When I drove the cart up next to the barn, Mama came out of her shop.
“Whacha doin’, Lizzie?” she asked. A piece of lace stuck out from under her shirt in a way I wasn’t used to seeing. She had a grin I’d only seen on the Cooper girls’ faces when they were talkin’ ‘bout a boy.
“Where’s Rolland?” Mama asked.
Then her eyes drifted over to the wagon. She let out a scream that startled the Price’s chickens a mile away. She started barking orders like a sergeant on the battlefield.
“Grab our biggest pot and fill it to the brim with water, then get it boiling,” she said.
She pushed the cart into the workshop. With the rope and pulley system she used to lift tractors, she got Rolland onto her sturdy oak work table. I ran to the house to get the water. They say a watched pot never boils, but it takes till Doomsday when a hurt friend’s waiting for it.
Finally I got it boiling and ran to the barn. I sloshed some on my dress and burnt the sarsaparilla out of my legs, but I didn’t care none. I got through the door and handed the pot over to Mama. Then I saw him lying there. His parts were scattered on the table and around the floor. And Mama was there workin’ on him. Reminded me of when Papa came home with that wound after going huntin’ with Auggy Winkle at the Prices. She stitched him up, but life is pretty fragile. I never saw Papa after that.
Mama thanked me for the water, but shooed me out the door and back to school.
She hadn’t come in by the time we walked home from school or suppertime or even by the time the cows came home. We were used to her long nights in the workshop. We weren’t used to it without Rolland rattling away somewhere nearby. The porch felt silent as a grave.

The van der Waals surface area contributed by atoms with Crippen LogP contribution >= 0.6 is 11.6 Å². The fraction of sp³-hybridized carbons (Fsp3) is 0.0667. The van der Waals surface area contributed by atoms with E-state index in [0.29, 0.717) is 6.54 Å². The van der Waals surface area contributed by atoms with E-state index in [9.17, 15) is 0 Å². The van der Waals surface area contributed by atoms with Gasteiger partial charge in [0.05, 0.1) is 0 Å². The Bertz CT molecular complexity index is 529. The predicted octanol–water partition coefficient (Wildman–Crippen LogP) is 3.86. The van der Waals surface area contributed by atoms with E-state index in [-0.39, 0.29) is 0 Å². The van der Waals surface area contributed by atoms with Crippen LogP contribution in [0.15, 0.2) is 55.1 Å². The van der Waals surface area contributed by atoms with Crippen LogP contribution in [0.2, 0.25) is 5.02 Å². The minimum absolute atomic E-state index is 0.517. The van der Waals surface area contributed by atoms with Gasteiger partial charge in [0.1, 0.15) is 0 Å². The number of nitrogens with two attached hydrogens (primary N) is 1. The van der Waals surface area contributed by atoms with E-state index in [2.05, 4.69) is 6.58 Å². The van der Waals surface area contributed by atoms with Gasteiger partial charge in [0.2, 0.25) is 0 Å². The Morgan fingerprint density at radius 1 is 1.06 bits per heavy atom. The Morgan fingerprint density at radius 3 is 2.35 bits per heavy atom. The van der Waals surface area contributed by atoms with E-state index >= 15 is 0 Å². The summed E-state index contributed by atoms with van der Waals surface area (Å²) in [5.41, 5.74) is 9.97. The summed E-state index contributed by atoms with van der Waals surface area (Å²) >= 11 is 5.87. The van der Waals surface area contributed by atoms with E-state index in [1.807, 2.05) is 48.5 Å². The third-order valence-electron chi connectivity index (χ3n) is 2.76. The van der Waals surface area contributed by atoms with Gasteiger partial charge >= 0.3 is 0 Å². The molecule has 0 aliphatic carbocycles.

The next morning we found Mama asleep on the floor in the parlor. Then we heard that familiar rattle and shake and ran outside to greet him.
“Rolland!” We shouted and ran to him, but stopped ourselves short. His chest and arms were spattered with mud and soot as if he’d been hauling hisself through a forest fire. His eyes were empty too, like lumps of coal on a snowman. They didn’t shine like Papa’s…like they used to.
Rolland hotfooted it into the barn without so much as a look at us.
A few hours later the sheriff arrived with a posse, weapons at the ready.
“Louise, you better give up,” Sheriff Codger shouted from his horse. “I’ve already called in the marshals, best come along quiet now.”
All of us came out on the porch to see what the fuss was about.
“What’s she done?” Sarah yelled. She was always the first to find her tongue.
“Now you girls stay out of this,” Sheriff Codger said. “What your mama’s doing there with that thing is unnatural and it’s gotta be stopped.”
To Be Continued…